Ten Colorado Breweries for Train Lovers

The trains whistle by Black Shirt Brewing's backyard patio.
The trains whistle by Black Shirt Brewing's backyard patio.
Jonathan Shikes

The history of rail travel in Denver goes back a long way, to the 1860s, when the first trains began pulling into town. But the history of beer goes back even further, to 1859, when thirsty gold miners flooded the area and German brewmeisters followed. The two just seem to go together: Imagine a lone figure setting a pint of grog — or, more recently, a tulip glass full of a double IPA — down on the bar while a train whistle sounds forlornly in the background.

At Black Shirt Brewing, which opened in 2012 just two blocks from the train tracks in River North, you can live that image every day. “It’s become a comforting noise for us,” says Carissa Miller, who owns Black Shirt with her husband, Chad Miller, and Chad’s brother Branden. “I think it started for us way before we opened, when we got bikes and started riding around the neighborhood. Everywhere we went, we could feel the grungy soul and hear the whistle. I think we wanted to take that love and that soul and build from there.”

On Friday, April 22, a new whistle will join the chorus when the RTD’s new Train to the Plane A Line opens, connecting Union Station with Denver International Airport with six dots in between, including one station at 38th and Blake streets, directly behind Black Shirt.

That proximity will mean a lot to the brewery — and to others within walking distance of light rail — because it will allow customers to use a new form of transportation to get there and, perhaps more important, to leave after a few beers. It means so much, in fact, that Black Shirt is throwing a weekend-long party to celebrate, complete with new beer tappings, live music and food trucks. (Nearby Beryl's Beer Company will also throw a party and tap A-Line IPA.)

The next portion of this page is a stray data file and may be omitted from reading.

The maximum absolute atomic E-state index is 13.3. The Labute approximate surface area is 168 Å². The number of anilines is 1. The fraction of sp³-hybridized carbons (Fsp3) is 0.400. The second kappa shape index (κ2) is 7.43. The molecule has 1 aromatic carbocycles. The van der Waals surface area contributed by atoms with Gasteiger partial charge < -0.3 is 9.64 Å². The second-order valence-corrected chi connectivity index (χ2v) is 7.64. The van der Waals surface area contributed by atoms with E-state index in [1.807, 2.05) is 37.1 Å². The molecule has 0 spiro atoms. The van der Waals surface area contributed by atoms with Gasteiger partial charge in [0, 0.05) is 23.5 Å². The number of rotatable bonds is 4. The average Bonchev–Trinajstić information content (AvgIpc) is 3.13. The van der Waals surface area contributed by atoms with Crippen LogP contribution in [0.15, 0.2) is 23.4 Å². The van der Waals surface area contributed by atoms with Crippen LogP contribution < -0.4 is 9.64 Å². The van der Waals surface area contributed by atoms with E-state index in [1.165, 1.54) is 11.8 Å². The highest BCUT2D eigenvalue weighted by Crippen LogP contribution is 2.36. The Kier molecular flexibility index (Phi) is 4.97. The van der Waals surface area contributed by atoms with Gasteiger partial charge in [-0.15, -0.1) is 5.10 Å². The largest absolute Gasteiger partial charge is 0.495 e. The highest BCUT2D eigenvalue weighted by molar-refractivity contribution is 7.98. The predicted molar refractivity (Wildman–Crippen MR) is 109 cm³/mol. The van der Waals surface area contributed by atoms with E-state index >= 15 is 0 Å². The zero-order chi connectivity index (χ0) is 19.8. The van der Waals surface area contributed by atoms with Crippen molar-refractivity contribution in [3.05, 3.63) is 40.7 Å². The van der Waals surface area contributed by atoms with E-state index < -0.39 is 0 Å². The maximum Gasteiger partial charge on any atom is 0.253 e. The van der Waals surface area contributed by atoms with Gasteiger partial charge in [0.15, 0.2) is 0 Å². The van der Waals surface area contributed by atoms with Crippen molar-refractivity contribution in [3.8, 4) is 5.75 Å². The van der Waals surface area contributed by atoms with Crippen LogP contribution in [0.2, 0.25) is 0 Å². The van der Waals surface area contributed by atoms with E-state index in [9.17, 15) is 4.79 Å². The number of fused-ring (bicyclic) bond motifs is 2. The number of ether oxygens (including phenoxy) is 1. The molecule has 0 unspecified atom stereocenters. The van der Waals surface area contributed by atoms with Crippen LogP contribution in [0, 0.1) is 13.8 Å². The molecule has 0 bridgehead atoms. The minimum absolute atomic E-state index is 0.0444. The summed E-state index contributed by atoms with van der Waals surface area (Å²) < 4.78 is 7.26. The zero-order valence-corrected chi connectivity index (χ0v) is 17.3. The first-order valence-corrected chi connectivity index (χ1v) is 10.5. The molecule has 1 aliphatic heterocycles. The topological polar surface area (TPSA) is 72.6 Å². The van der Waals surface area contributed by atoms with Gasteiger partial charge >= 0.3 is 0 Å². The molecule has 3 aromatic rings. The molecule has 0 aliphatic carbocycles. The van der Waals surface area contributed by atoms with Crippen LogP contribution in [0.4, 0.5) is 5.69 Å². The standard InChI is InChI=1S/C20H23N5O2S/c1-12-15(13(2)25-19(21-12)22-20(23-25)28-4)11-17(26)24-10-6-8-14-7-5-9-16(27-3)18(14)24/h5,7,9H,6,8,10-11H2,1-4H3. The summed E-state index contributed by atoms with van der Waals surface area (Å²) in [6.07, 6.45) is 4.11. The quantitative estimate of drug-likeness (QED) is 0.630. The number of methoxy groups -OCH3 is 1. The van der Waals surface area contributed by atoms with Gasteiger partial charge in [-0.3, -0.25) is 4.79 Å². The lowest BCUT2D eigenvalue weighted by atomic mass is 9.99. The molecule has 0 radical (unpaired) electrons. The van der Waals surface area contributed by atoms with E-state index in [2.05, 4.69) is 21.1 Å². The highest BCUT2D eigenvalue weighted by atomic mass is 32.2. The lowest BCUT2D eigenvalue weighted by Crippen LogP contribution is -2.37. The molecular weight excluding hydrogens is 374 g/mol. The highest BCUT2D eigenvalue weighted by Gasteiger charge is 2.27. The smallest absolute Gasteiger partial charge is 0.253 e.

But Black Shirt isn’t the only brewery in Colorado with a connection to rail. Here, in alphabetical order, are ten breweries for Colorado train lovers, including Black Shirt.

Every nick and scratch in Black Shirt's boxcar-flooring bar tells a story.
Every nick and scratch in Black Shirt's boxcar-flooring bar tells a story.
Jonathan Shikes

Black Shirt Brewing
3719 Walnut Street

Located just a block from both the railroad tracks and a new light-rail station, Black Shirt has a back patio with a great view of trains. And while that may be blocked in the coming year by construction of a new office building, the sound of the train whistle will remain. A more intimate connection can be felt inside the brewery, though, where the long bar and all of the tables are made from old boxcar flooring that was refurbished to make it smooth and straight, but which still retains a lot of wear and tear. “Every nick and scratch is a story of its own,” says co-owner Carissa Miller, adding that the man who sold Black Shirt the wood told her that it had been used in train cars that carried Coors beer from Golden.

Coors ties railroads and beer together.
Coors ties railroads and beer together.
Colorado Railroad Museum

Coors Brewing
13th and Ford streets, Golden